Looking at everything from the language a person uses to write to their body language, you can understand and predict future behavior in team situations. No attributes are 100% good or bad, and if you manage your team well and assign projects intelligently, you can use everyone’s attributes to help with your business’s vision. Some of the major tools used by many organizations to build effective teams are found below. Look for the best one for your organization, and remember, only one tool may not be sufficient. You may need multiple tools for ultimate success.

  • Adversity Quotient: An indicator of capacity to withstand and thrive in challenging circumstances in business and the workplace.
  • Enneagram: Tool based on nine personality types that relate to major roles people adopt in society.
  • DiSC Management Strategies: Associated training program for providing feedback and improving on self and team management at work.
  • Herrmann Brain Dominance Instrument: 120-item self-reported diagnostic tool that profiles thinking styles. Can be used for team building and profiling.
  • Human Synergistics: Thinking style and personality profiling feedback system and training program to be completed by an individual or team to assess strengths and areas for improvement.
  • Keirsey Temperament Sorter: Identifies 16 personality sub-types based on Carl Jung.
  • Myers-Briggs Type Indicator: Most widely used personality assessment questionnaire which identifies 16 personality types.
  • Team Management Systems: Finds the kinds of roles people prefer to fill in teams and provides individual and team analysis. It’s used to improve the quality of team performance.

People act differently when they are in groups. People are innately concerned with image and how we are seen by others. Social facilitation is the psychological principle that when we are around others, our behavior tends to change. It found that when observed, people tend to perform better at simple tasks and worse on complicated tasks. This is because people try harder in the presence of others but also are more self-conscious so they make more mistakes. This is useful to know as a manager. If you want your employees to do better on simple or complex tasks, consider if having a team around is the best idea.

In managing a group, also consider avoiding Groupthink. Conformity stems from a natural human desire to be socially accepted and to make wise decisions. During group brainstorming exercises the desire for social approval can stunt creativity. Psychologist Solomon Asch found that a group can easily fall into a pattern of conformed thought, or groupthink. However, you can be an effective leader and break groupthink by suggesting that there are no bad ideas and maintaining an open environment to express ideas where nothing will be off the table. You could also share an atypical or absurd idea to make everyone else feel comfortable sharing freely. If, as a leader, you act as an innovator advocate, you can change the dynamic of the group from conservative to creative.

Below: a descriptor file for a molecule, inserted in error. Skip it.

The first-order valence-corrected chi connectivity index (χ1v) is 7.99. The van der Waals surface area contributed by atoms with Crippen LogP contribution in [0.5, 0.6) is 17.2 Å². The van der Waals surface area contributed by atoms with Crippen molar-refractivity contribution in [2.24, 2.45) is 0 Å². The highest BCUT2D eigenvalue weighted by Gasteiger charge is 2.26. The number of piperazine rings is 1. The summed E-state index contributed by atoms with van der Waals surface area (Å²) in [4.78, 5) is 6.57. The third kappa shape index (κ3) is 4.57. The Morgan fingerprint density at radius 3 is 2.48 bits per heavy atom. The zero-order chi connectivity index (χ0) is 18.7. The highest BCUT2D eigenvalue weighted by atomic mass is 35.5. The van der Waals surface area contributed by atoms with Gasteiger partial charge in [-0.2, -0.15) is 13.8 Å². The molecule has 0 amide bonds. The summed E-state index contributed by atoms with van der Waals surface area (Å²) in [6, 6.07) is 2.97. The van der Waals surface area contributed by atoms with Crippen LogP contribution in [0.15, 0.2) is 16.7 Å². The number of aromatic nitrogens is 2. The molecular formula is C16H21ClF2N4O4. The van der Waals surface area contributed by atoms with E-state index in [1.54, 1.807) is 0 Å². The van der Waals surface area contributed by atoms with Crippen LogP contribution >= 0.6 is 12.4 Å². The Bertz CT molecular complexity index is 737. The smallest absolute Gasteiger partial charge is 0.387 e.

A final concept to consider is social loafing where, as a group gets larger, the individual contribution decreases proportionately to the group size. There is a diffusion of responsibility created when a group increases in number. Consider breaking your team into sub-teams so they feel they are still an important, contributing member of your business.

Psychology of Motivation

Use the ideas and theories listed below to motivate your employees to accomplish your company’s goals.

1. Hierarchy of Needs

Abraham Maslow believed that people were motivated by needs and organized these needs into a hierarchy of needs triangle. The needs of each level must be met before a person can progress to the next level. This can be directly applied to business. From this, you can see that you need to recognize and create solutions for your staff to become satisfied in their life before you can achieve ultimate results with your team.

  • Level 1 – Psychological needs: salary, decent working environment
  • Level 2 – Safety needs: safe working conditions, job security
  • Level 3 – Social needs: good atmosphere, friendly coworkers and managers